Writers on The Simpsons

In tonights episode of The Simpsons, Lisa and Moe go to a writer’s seminar called “Wordloaf” in Vermont. Is this a real thing? I googled, but I found nothing.

Moe has been invitedto Wordloaf by Tom Wolfe, who loves Moe’s book of poetry, Howling at a Concrete Moon. What Wolfe and the other writers at Wordloaf don’t realize is that Lisa has engineered Moe’s book, editing it together from Moe’s fragmented notes of despair, and giving it its title. Disappointment, betrayal, and humiliation ensues. Also, I think Homer might’ve eaten a donut or something.

Authors Jonathan Franzen (The Corrections) and Michael Chabon (Wonder Boys, The Amazing Adventures of Kavalier & Clay) also guest star. By the way, biblioklept is coming down here, officially, in complete disagreement with Jonathan Franzen’s opinions on “difficult writing.”


Thomas Pynchon’s non-image makes a brief cameo. By my count this is his third appearance on the show.

Overall, despite jokes about grading papers and grad school and several obscure literary references–all things so dear to my heart–this episode was not so funny.

3 thoughts on “Writers on The Simpsons”

  1. Wordloaf in Vermont actually is a spoof on the famous Bread Loaf Writer’s Conference held on the Bread Loaf Mountain Campus in Middlebury Vermont. This is the nation’s oldest writer’s conference. Robert Frost lived for 40 years about one mile from the campus. I believe that the Simpsons have some additional connection to Middlebury College (which is what Bread Loaf is a part of). In the episode “22 short films about Springfield”, Snake is wearing a Middlebury shirt. Perhaps one of the writers is a grad or has some other connection.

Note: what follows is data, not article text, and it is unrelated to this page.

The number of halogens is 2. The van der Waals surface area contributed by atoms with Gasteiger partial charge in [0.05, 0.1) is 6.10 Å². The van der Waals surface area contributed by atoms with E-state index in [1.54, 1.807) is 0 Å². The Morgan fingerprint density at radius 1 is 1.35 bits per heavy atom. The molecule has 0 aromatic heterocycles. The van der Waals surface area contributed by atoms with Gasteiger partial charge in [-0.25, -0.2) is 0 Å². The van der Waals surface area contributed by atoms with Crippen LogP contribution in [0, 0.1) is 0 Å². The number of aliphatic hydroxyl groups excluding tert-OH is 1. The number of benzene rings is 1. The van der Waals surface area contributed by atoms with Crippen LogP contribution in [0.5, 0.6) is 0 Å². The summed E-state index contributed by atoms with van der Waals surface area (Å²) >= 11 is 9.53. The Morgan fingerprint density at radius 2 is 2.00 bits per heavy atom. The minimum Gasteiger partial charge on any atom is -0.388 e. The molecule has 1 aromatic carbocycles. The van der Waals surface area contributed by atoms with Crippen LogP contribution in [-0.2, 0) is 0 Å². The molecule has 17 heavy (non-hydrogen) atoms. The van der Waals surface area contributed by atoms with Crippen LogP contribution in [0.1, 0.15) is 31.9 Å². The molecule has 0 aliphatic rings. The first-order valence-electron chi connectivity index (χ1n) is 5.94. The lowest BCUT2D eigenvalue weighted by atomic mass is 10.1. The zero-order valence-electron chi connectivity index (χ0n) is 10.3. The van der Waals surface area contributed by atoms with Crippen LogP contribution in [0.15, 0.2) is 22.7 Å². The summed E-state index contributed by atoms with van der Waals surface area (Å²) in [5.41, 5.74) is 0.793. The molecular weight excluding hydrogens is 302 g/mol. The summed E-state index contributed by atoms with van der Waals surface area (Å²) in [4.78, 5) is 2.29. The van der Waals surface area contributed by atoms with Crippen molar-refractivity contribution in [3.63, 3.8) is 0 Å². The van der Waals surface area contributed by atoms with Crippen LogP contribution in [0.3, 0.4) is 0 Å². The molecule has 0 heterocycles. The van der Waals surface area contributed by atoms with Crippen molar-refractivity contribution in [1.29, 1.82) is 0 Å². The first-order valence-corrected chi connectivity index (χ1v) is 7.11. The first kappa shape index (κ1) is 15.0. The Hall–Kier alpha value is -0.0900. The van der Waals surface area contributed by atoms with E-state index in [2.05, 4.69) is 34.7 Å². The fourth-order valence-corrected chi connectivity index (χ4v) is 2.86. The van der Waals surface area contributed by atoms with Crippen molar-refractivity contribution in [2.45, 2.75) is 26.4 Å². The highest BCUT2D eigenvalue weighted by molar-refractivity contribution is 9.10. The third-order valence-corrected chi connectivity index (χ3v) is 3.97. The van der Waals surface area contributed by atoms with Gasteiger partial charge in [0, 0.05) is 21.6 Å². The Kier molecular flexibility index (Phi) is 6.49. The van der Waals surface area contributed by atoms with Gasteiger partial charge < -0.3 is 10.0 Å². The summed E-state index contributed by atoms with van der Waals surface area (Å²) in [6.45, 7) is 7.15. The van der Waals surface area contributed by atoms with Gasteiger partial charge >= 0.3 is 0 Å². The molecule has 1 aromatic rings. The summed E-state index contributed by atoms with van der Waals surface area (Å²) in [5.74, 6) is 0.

2. […] This blog has previously come out against Franzen’s argument: biblioklept is a fan of both the difficult and the more accessible–and the work of authors like Eggers and DFW prove that Franzen’s types are empty models. It’s too bad for Franzen that Gravity’s Rainbow and Ulysses require more work on the part of the reader than say, Stephen King or Tom Clancy. The Bible and Shakespeare and Moby Dick and Gabriel García Márquez also require work from the reader, and no one could make a legitimate argument for removing them from the literary canon. One day, Infinite Jest will take its place in that same canon, alongside the work of Pynchon, John Barth and Don DeLillo–all authors whose work requires some effort on the part of the reader. […]


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